News and Events
Help us promote National Poison Prevention Week (NPPW) 2016! Here is how:
- Join our social media channels and participate in all week long talks.
- Request educational materials and share them with your organization.
- Donate to your local poison center.
Daily themes: (March 20-26)
Monday: Children Act fast, So Do Poisons
Wednesday: Poisonings Span a Lifetime
Thursday: Home Safe Home
Friday: Medication Safety
For more information regarding NPPW16, you may contact Fiorella Carhuaz, our public educator, at 503-494-2196.
Mushroom Show at the Oregon Mycological Society
National Prescription Take-Back Day 2015
The Drug Enforcement Administration (DEA) announced 10th National Prescription Take-Back Day. The event took place nationwide on Saturday, September 26th from 10-2 pm. The Oregon Poison Center attended a collection site at Oregon Health & Science University.
10th Annual Dancing in the Square Pow Wow
The Oregon Poison Center attended the 10th Annual Dancing in the Square Pow Wow. The event took place on September 25th, 2015 12-7 pm at Pioneer Square in Portland, Oregon. Thank you for stopping by our booth!
Oregon Poison Center's Safe Kids at the Zoo
The Oregon Poison Center‘s safety booth at the Oregon Zoo event "Safe Kids at the Zoo" on May 3, 2014.
This is a yearly event, so look for it next year if you want to learn about poison safety and lots of other lifesaving safety topics.
This year we taught THOUSANDS (yes, thousands) of kids and their parents how to be poison safe. Over 9900 people came through the 12 safety booths – a new record!
The weather was perfect, and our booth had a wonderful group of volunteers from OSU School of Pharmacy, OHSU, and the Oregon Poison Center – yeah team!
Poison Center Leaders Visit Capitol Hill
Further Cuts to Federal Funding for Poison Centers Will Jeopardize Services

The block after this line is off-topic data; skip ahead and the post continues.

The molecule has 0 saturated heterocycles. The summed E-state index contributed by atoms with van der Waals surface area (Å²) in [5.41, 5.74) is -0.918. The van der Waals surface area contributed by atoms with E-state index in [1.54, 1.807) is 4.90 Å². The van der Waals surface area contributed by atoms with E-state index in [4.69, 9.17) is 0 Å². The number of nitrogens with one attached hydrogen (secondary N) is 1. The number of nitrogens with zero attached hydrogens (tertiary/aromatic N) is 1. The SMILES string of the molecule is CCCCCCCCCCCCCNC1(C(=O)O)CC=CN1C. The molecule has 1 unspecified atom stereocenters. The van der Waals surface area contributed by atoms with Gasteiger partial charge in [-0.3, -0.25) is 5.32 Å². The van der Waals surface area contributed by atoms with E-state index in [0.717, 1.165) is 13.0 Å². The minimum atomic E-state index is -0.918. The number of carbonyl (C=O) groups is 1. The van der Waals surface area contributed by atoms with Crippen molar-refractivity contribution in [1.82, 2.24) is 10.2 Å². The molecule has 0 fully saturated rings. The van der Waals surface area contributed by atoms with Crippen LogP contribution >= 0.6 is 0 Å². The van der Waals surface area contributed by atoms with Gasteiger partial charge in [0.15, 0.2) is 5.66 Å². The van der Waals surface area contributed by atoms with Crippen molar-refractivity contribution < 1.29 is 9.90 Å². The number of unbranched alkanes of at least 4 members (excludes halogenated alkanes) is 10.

ALEXANDRIA, VA – About 80 leaders from America’s poison centers recently visited Capitol Hill to deliver a strong message about the importance of the nation’s poison center network and to urge lawmakers to support federal funding for the system, according to Marsha Ford, MD, FACMT, FACEP,president of the American Association of Poison Control Centers.
Synthetic Cannabinoids and Renal Failure
The Oregon Poison Center is currently involved in an investigation with Multnomah County and Oregon Public Health agencies as well as the DEA and CDC because of a several cases of renal failure in patients who chronically smoke a synthetic cannabinoid product. There have been several cases reported across the country and the Poison Center is interested in hearing about any case that a clinician feels may fit.
Synthetic cannabinoids are synthetic cannabinoid receptor agonists that are applied to organic matter and sold under the guise of potpourri. The material is smoked similar to marijuana. The effects are euphoria as well as agitation, tachycardia, and occasional seizures. In the cases with renal failure, patients have been smoking synthetic cannabinioids for days to weeks and develop acute renal failure with acute tubular necrosis or acute interstitial nephritis. Most cases have occurred after smoking "watermelon" or "blueberry" labeled (and smelling) Spice products.
If you have a case that might fit, the Oregon Poison Center would like to know. Please call 1 800 222-1222 to report the case. We will work with Public Health and the other agencies directly.
Poison Centers Issue Statement on Passage of Synthetic Drug Amendment
ALEXANDRIA, VA. – The American Association of Poison Control Centers and the experts at America's 57 poison centers are hailing the U.S. Senate for its recent passage of the synthetic drug amendment attached to the Food and Drug Administration user fee program reauthorization bill (Senate Bill 3187).
Poison Centers Issue Warning About Concentrated Packets of Laundry Detergent
The American Association of Poison Control Centers and the experts at America's 57 poison centers are urging the public, especially parents, to keep highly concentrated "single dose packs" of laundry detergent up and away from children, according to Debbie Carr, AAPCC executive director.